Winter’s Eve at Lincoln Square – November 27, 2017. Annual street festival that stretches along Broadway from the Time Warner Center to 68th Street. There’s lots of free entertainment and performances, plus food tastings from neighborhood restaurants.
Caroling at Washington Square Park – Christmas Eve caroling under the Washington Square Arch is an annual tradition. The caroling usually starts at 5:00 p.m. but watch for an official announcement on the Washington Square Association website.
Holiday Edition of The Ride – Enjoy the sights of New York City from the comfort of The Ride’s high-tech interactive buses with stadium-style seating. The Holiday Edition of The Ride combines sightseeing with holiday-themed street performances.
Holiday Lights, Trees, and Displays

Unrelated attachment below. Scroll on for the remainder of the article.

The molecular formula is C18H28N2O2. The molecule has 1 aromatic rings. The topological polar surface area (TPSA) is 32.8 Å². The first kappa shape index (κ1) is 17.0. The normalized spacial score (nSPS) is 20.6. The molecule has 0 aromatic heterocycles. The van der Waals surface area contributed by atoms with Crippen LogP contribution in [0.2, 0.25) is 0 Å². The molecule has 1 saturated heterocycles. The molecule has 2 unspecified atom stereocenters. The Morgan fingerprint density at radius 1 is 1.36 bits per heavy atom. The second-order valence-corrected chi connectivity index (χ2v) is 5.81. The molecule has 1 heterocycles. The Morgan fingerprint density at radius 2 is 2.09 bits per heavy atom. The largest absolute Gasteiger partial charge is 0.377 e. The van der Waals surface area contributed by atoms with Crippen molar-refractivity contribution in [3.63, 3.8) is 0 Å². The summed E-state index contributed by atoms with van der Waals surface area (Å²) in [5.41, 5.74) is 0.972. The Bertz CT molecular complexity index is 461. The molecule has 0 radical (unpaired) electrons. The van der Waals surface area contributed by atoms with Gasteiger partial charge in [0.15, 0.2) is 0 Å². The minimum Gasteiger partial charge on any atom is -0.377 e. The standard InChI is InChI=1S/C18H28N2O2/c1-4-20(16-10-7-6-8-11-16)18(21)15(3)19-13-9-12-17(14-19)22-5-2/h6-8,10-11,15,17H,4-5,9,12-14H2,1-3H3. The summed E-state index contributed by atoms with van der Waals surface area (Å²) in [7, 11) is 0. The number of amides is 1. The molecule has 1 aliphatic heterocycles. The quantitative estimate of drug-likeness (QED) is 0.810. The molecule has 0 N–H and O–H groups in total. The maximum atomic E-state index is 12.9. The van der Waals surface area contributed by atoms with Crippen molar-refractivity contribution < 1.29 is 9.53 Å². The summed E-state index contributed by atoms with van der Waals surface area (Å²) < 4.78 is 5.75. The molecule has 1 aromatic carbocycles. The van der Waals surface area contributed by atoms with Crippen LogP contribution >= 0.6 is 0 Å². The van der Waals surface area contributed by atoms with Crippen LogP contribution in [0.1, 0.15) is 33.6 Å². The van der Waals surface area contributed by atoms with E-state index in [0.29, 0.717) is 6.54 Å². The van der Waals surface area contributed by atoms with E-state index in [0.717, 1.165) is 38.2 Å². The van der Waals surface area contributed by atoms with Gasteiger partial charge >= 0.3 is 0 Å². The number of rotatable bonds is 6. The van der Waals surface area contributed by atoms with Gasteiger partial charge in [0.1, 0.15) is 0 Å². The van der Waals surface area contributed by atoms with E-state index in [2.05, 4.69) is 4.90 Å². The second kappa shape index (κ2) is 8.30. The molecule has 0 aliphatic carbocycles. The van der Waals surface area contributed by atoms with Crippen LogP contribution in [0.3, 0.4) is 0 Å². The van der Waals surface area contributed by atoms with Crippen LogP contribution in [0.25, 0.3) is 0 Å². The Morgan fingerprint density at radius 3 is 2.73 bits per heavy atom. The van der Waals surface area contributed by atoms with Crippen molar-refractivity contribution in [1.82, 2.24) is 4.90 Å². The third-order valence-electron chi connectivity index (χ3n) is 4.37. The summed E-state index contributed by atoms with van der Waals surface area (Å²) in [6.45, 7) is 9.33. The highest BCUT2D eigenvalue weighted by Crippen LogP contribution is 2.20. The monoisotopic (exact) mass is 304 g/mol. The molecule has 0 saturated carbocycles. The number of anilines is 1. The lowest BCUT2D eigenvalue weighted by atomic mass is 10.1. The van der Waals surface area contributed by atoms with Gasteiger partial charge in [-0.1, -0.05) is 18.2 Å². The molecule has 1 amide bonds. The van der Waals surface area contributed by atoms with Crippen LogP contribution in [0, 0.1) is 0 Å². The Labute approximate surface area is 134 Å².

The Rockefeller Center Christmas Tree – This is the big one – and it really is a big tree. The tree, lights and decorations at Rockefeller Center are beautiful and a must-see for any holiday season visit to New York City. The tree lighting event will take place on November 29, 2017 from 7:00 p.m. – 9:00 p.m. The tree stays lit until 11:30 each night until the lights go off at 9:00 p.m. on January 7th, 2018. Free.
The Origami Tree at the American Museum of Natural History – November 20, 2017 – January 7, 2018. The holiday tree at the American Museum of Natural History is decorated with a collection of paper-folded origami ornaments. The theme for the ornaments changes each year. It’s a unique and beautiful display. Admission to the museum is free during the last hour of operation each day (4:45 – 5:45), so that’s a good time to visit if you just want to see the tree.
Metropolitan Museum Christmas Tree and Neapolitan Baroque Creche – This beautiful tree is decorated with cherubs and angels and a classic Nativity scene is arranged beneath. Lighting ceremonies are held each day, visit the museum website for details. The museum operates on a recommended admission policy, with a recommendation of $25 for adults, $17 for seniors, $12 for students, and free admission for children under 12.